Earlier this week I participated for the first time in a hunter's "nightlife" event in my community. Over the course of the night, I found myself observing how many admirers of "sorry" I heard in all the courts.
From my work in top self-esteem workshops, I know that many women tend to personalize mistakes and apologize for even the smallest mistakes. So it was very fun to talk first-hand about how many pardons were thrown around what was finally a relaxed, fun event.
I started to wonder: Do men say "I'm sorry" this much when they play sports? Apologize for any lost or shot? Although I do not know for sure, I suppose that overall, women probably do this more often. This does not mean stereotype, but the fact is, in general, that women seem to be struggling with the tendency to over-estimate. And it is probably related to self-esteem.
Looking at the research on the recently released my book The self-esteem book for women: 5 steps to gaining confidence and inner strength, I found the results of an interesting study that found women I am doing have lower levels of self-confidence than men and this difference is observed Worldwide (Bleidorn, 2016).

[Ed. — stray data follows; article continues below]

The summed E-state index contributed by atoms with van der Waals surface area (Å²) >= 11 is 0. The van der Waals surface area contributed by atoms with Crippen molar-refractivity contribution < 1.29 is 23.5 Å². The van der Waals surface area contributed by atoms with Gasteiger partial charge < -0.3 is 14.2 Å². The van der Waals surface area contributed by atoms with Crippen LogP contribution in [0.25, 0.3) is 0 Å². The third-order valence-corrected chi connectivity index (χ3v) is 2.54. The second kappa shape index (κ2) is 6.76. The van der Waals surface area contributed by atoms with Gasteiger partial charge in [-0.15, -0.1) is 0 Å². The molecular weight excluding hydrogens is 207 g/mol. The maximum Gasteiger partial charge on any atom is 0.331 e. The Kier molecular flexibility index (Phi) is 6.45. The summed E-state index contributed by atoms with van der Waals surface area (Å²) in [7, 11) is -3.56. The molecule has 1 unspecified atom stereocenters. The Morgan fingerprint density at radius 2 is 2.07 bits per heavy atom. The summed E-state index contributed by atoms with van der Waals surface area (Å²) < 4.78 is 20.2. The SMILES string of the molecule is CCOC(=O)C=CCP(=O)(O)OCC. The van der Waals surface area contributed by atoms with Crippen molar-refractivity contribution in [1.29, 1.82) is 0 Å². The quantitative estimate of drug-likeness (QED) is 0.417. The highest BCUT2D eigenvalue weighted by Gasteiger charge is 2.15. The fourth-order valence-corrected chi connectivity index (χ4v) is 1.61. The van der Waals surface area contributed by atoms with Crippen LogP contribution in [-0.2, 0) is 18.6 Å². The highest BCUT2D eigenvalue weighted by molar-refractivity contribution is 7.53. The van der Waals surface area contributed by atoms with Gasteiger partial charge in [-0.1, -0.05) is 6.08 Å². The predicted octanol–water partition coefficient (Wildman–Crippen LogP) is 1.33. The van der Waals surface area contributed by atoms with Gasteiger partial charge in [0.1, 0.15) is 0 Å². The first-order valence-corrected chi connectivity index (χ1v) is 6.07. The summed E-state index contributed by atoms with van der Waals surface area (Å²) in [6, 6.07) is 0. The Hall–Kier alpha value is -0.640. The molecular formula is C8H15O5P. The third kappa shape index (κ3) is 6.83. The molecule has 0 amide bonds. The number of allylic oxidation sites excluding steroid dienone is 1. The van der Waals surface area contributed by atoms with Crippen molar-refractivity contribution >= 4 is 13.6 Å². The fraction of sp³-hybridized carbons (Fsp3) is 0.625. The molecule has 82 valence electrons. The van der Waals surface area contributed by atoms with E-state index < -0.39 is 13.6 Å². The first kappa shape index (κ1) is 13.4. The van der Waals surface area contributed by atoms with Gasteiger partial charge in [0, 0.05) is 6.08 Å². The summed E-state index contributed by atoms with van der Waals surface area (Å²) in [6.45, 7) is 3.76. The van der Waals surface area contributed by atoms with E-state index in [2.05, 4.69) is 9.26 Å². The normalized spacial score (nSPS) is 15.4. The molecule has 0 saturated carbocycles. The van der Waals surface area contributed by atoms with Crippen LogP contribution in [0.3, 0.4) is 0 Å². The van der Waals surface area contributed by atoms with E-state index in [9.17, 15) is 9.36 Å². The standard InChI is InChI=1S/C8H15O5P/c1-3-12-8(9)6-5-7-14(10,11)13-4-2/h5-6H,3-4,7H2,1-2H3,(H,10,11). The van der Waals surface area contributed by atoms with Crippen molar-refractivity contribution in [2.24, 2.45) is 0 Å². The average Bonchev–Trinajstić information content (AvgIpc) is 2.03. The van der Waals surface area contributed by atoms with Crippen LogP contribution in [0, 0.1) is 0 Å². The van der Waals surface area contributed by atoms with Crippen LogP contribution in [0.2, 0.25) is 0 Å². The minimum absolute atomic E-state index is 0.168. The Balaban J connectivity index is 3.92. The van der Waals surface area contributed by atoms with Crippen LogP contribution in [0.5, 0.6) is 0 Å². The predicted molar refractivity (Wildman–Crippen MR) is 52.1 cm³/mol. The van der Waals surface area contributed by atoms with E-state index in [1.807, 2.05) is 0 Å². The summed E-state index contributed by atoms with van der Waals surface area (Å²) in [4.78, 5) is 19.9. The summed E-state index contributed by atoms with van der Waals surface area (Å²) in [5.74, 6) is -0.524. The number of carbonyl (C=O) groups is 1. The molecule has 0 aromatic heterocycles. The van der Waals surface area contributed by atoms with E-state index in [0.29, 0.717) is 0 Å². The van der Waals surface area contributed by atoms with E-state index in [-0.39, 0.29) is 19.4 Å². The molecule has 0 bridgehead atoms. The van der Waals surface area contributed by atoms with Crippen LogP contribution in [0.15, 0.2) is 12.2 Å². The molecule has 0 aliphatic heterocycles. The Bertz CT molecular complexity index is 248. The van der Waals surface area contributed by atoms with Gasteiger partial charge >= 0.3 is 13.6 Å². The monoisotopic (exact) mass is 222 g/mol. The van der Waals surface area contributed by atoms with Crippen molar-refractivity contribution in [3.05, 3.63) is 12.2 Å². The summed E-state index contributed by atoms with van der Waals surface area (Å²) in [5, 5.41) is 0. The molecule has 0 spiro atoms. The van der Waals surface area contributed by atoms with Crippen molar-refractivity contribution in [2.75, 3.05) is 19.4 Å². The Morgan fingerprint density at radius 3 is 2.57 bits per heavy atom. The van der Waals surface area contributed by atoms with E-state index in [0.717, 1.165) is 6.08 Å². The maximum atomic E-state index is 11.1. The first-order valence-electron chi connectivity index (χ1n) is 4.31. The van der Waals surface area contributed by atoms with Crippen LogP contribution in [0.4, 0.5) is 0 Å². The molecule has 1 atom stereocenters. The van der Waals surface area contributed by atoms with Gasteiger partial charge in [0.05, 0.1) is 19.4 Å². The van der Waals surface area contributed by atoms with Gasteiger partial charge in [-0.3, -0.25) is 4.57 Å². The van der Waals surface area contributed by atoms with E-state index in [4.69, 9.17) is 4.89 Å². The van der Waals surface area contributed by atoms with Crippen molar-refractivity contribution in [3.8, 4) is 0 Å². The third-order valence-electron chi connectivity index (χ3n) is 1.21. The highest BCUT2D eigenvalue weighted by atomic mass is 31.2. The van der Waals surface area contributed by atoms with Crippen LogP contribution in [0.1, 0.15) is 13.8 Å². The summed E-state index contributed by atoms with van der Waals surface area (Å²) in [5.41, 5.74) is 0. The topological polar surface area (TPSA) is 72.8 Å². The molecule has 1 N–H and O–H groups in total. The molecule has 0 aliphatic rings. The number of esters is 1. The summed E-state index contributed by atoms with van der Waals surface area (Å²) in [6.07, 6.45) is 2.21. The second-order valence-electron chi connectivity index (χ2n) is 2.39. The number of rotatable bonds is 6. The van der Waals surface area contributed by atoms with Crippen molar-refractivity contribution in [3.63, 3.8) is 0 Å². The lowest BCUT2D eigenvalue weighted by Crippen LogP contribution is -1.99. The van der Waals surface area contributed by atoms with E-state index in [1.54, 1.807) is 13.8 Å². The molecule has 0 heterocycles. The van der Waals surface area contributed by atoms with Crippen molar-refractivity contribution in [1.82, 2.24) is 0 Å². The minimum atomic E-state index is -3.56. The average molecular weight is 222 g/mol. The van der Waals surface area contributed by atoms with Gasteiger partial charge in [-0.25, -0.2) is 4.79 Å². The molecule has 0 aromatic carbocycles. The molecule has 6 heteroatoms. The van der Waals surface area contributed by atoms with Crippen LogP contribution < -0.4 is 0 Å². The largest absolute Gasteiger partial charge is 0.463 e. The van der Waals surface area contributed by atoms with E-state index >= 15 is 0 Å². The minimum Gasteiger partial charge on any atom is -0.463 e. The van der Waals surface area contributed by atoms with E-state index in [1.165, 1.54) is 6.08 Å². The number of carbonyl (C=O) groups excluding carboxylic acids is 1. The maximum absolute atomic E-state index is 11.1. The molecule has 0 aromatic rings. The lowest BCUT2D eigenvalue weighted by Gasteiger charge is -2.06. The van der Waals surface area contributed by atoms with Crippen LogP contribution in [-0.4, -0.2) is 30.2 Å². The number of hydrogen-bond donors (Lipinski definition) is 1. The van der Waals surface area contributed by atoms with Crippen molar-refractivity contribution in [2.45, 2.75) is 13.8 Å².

Over the last few years we have been learning more and more about the brain and we are calculating how neurological factors play a role in different circumstances. Historically, few studies have examined the neurological basis of self-esteem. However, a Dartmouth study of 2014 shows that levels of self-esteem are related to how the various regions of the brain are connected: People with strong white matter connections from the middle prefrontal cortex, the area that deals with self-awareness, with the abdominal striatum , the area dealing with reward systems has shown high levels of self-esteem in the long run. A well-functioning connection with high levels of activity between these two areas is associated with high self-esteem at the moment. These results suggest that self-assessment feelings may be derived from neurological links that incorporate information about themselves with positive effect and reward.
This description may sound complex and extremely technical, but the important point behind this research is that connections and unifications in the brain play a role in self-esteem. And these links can work differently for men and women.